Scholarship honors the legacy of Terry Arthur’s dedication to students
Arthur played a pivotal mentoring role for the alumna’s undergraduate years studying computer science at Virginia Tech, making sure she knew the “official” names of every course a computer science major should take.
“She never missed a single detail, and in my freshmen year she caught an error in planning on my part which would have delayed when I could declare my major as computer science,” said Trammell-Wenger. “I was forever grateful to her.”
From 1999 to 2016, Arthur served in the role of academic advisor for the Department of Computer Science in the College of Engineering. She was known to often come out of her office in McBryde Hall to meet the students in the hallway and student lounge, as well as to attend their presentations.
To continue Arthur’s legacy of always being there for her students, her husband, James “Sean” Arthur, emeritus professor of computer science, established the Terry A. Arthur Scholarship this fall. The duo overlapped working in the department, with Sean enjoying a 30-year tenure. “She had such an impact on students that I wanted her memory and contributions to live on,” he said. “She just loved Virginia Tech and her students.”
“When she would advise her students, she knew the difficult courses and the instructor who taught them,” said Sean Arthur. He joked that she would even tell the students to steer away from his courses at times.
The scholarship is to be given to undergraduate students who show an interest in studying computer science and who have demonstrated financial need. The scholarship is also directed toward students who are the first in their family to pursue a post-secondary education.
Having worked throughout her teenage years, Terry Arthur understood the reality of being on a budget and working to help put herself through college. “Terry had a special affinity for students who were facing similar circumstances,” Sean Arthur said. “She was always there to solve those challenges.”
It was also important to Sean Arthur to make the academic expectations realistic by setting a minimum GPA of 2.8, providing more opportunities for students to qualify for the scholarship and retain it over the course of the four years.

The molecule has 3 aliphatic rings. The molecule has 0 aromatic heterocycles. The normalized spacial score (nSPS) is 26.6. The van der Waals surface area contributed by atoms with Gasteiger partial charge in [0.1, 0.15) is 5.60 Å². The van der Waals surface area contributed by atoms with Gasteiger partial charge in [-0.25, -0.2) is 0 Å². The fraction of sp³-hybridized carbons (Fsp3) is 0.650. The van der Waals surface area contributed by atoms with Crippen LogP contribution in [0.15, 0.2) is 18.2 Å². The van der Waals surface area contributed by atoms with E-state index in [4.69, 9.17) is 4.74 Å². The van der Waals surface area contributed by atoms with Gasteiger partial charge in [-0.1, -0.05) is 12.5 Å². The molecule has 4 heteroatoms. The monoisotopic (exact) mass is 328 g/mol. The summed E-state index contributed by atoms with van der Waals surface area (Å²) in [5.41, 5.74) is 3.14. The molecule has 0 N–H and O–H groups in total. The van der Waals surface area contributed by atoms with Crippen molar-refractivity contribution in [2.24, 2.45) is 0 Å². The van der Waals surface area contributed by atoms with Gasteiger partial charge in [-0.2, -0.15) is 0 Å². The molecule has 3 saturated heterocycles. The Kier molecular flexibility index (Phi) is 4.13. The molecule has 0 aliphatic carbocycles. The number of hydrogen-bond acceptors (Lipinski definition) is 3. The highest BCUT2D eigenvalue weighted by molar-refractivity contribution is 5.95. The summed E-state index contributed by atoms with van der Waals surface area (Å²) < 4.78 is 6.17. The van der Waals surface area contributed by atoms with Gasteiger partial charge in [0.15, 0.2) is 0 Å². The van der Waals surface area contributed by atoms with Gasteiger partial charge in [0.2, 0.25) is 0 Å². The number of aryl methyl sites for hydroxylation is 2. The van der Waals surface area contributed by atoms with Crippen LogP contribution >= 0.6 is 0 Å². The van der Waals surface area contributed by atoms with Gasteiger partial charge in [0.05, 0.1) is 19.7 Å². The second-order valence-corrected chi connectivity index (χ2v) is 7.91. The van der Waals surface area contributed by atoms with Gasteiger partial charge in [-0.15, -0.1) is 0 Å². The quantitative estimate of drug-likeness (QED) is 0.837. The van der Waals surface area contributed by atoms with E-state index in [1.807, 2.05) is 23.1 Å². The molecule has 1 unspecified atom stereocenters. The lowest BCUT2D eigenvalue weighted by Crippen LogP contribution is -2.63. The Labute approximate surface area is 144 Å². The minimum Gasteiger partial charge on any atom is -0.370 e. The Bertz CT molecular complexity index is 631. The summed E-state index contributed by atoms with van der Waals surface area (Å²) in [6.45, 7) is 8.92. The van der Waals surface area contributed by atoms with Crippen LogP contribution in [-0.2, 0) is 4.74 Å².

“She was the most patient person I’ve ever known and could have a conversation with anyone,” said Libby Bradford, former director of undergraduate studies for the department. The two started in the department close to the same time and worked together for more than 16 years.
“She was able to talk to any student, regardless of their situation, attitude, or academic background, and help them figure out a plan,” said Bradford. “Terry always asked students ‘How can I help?’ when they came to see her. That was her motto in life, as she was always doing things to help others.”
There was no denying the affection Terry Arthur held for her students in wanting them to succeed. Some of her most treasured days were when alumni came to visit. “She so loved seeing them grow up, move out into the real world, and start their careers and families,” said Bradford.
“You could not help but feel at ease with Terry,” said Linda Fitzgerald, who worked with Terry Arthur in the advising office from 2014 to 2016. “She was so genuine, she made you feel important, that your ideas and presence were valuable, and that you were loved.”
Bradford said Terry Arthur would often lose sleep to ensure she had made the best recommendation for her students and helped in the best way possible. Because she wanted her students to be prepared for their interviews, she coordinated an etiquette dinner in a formal setting for the students to interact with faculty.
It was during these dinners that Bradford and Terry enjoyed many interactions, including doing ‘quality tests’ on the cookies, with a special weakness for shortbread. “She was one of those people who would start a funny story and start laughing so hard, she couldn’t finish the story,” said Bradford.
“I think having Terry in our department gave many female students hope and inspiration that it was possible,” Trammell-Wenger said of her former academic advisor. “Whenever I would meet with her to check on my progression towards graduation, I knew I was in good hands.”
Story by Jenise L. Jacques